Sunday, April 22, 2012

Marriage, Schmarriage

"Have you noticed that everyone is splitting up suddenly?" said FFCOBB (fabulous female cousin of Bungalow Babe) yesterday as we sat around a backyard pool in that Shabbat no-man's land between lunch and havdalah at the family Bar Mitzvah that was held in the leafy, large-homed community of Englewood, NJ.

The observation -- affirmed by me -- provided ample grist for our gossip mill as we shared tales of friends whose long marriages had suddenly dissolved (with a delicious recounting of post-divorce sluttiness on the part of both the men and women we knew) agreeing that in most cases, the split followed a long period of simmering discontent.

Several hours later, seated around the cozy kitchen table of yet another FFCOBB, the conversation was revived and enlivened, with several themes emerging: relatively fast remarriage among the men, relatively demoralizing relationship prospects for the women...and the sharing of some actual scandals.

"Omigod," said the second FFCOBB to her husband, who joined us at the table. "This is really depressing. Let's not ever split up."

My fabulous male cousin, her husband, laughed with the security that comes from having a solid marriage, the kind that reminds me of what my long-married parents have.

I spent three days this past week hanging with POBB (parents of Bungalow Babe) in their newfound paradise -- Boca Raton's Century Village. In this pristine, perfect sunny compound of over 6,000 apartments, there are many long term marriages, reported FOBB (Father of Bungalow Babe.) Between the water aerobics, balance-training classes, gym visits, new apartment-hunting expeditions and poolside chats I attended with them, I got to see some of these marriages up close.

From what I could see, they are built on a sweet camaraderie, a life-long chumminess, an emotional intimacy that is nearly reflexive. There seems to be barely a membrane separating husband and wife, so that they have blended into one, two-headed entity.

"The most important thing is loyalty," stated MOBB (Mother of Bungalow Babe) when I asked her what she thought the secret of these long marriages was. "You've got to be the other person's best friend."

"You have to share, from the heart and soul," added FOBB. "Money. Dreams. Big Decisions."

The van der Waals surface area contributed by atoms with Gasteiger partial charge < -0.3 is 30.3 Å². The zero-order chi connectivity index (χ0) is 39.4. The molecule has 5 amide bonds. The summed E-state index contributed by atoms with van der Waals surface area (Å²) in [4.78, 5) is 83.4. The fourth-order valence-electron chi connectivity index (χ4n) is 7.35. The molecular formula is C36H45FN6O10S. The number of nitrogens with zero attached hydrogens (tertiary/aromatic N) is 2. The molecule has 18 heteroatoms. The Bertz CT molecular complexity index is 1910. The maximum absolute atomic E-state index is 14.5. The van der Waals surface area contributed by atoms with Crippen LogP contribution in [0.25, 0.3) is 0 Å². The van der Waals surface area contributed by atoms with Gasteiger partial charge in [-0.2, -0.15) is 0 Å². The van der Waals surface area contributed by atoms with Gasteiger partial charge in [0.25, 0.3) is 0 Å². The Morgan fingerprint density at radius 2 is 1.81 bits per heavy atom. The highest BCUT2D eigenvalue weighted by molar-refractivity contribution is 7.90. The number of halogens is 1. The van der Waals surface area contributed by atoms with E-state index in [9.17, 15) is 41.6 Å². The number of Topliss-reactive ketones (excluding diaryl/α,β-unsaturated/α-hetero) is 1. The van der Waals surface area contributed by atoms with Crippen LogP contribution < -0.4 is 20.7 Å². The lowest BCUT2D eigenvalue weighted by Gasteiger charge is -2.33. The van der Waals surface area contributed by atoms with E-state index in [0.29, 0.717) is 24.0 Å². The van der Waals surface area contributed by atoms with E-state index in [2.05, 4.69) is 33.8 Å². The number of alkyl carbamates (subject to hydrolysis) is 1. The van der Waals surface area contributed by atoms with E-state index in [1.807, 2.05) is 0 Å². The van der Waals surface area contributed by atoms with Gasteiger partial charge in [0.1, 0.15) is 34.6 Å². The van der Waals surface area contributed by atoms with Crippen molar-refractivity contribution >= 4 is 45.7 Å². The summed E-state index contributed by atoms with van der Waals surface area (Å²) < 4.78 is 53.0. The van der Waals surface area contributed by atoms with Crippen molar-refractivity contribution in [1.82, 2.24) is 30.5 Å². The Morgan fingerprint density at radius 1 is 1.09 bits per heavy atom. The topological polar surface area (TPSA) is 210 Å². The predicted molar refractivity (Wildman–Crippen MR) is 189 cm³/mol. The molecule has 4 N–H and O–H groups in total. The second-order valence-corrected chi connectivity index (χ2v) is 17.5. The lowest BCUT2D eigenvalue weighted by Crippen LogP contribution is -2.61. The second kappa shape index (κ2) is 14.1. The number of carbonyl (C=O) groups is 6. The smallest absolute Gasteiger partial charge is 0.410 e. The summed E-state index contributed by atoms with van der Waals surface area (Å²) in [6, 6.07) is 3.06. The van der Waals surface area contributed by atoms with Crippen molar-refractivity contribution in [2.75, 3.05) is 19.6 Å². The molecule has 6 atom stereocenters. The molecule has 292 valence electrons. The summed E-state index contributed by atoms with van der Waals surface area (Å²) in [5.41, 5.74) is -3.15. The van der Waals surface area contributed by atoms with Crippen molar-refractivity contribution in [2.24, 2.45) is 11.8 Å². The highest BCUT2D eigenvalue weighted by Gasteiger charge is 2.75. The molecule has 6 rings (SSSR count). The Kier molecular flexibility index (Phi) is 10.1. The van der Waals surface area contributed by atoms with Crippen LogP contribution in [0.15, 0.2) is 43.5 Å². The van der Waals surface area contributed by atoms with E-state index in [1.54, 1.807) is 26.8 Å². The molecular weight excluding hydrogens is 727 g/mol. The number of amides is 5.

"You are a unit," declared MOBB. "You form a united front. Being a good couple is the key to having a good family."

While in Boca, I had ample opportunity to observe my parents walking the walk of good coupledom in myriad ways. They helped each other throughout the day, often physically. They spoke constantly, sometimes arguing...yet constructively. They laughed frequently. When a new apartment -- closer to the shul -- became suddenly available, FOBB sprung into action, making an offer to the son of the recently-deceased owner even as we walked through the unit.

Though my dad was happy enough with the more affordable third-floor apartment they currently occupy, MOBB has had her heart set on a ground-floor unit a few yards from the houses of worship.

Without even a moment's hesitation, he made her dream come true.

It was a courtly and elegant move.

My eyes still fill with tears when I think about how happy my father made my mother this past week. She clapped her hands like a little girl getting a favorite doll. In that moment, her husband became her hero.

Watching, feeling very much like a little girl myself, I was struck by how loving and selfless his act was.

He knew her dream and realized he had the power to make it come true. It was not his dream and it came with a cost but he was committed to the task of making her happy.

It was one of the most touching things I have ever witnessed.

While lesser couples dissolve around me, I pay close attention to the example and teaching of my parents and their long-married friends. This is not just freelance observation but a personal and professional endeavor. I watch, like Harriet the Spy, and take mental notes. I ask questions, like one of the Four Children of the Seder. I see something that only rarely seems to exist today. I wish to bottle it, to emulate it. I admire the manner in which my parents have elevated their life-long union from an institution to something far more profound.

Marriage, schmarriage.

Stay tuned for more.

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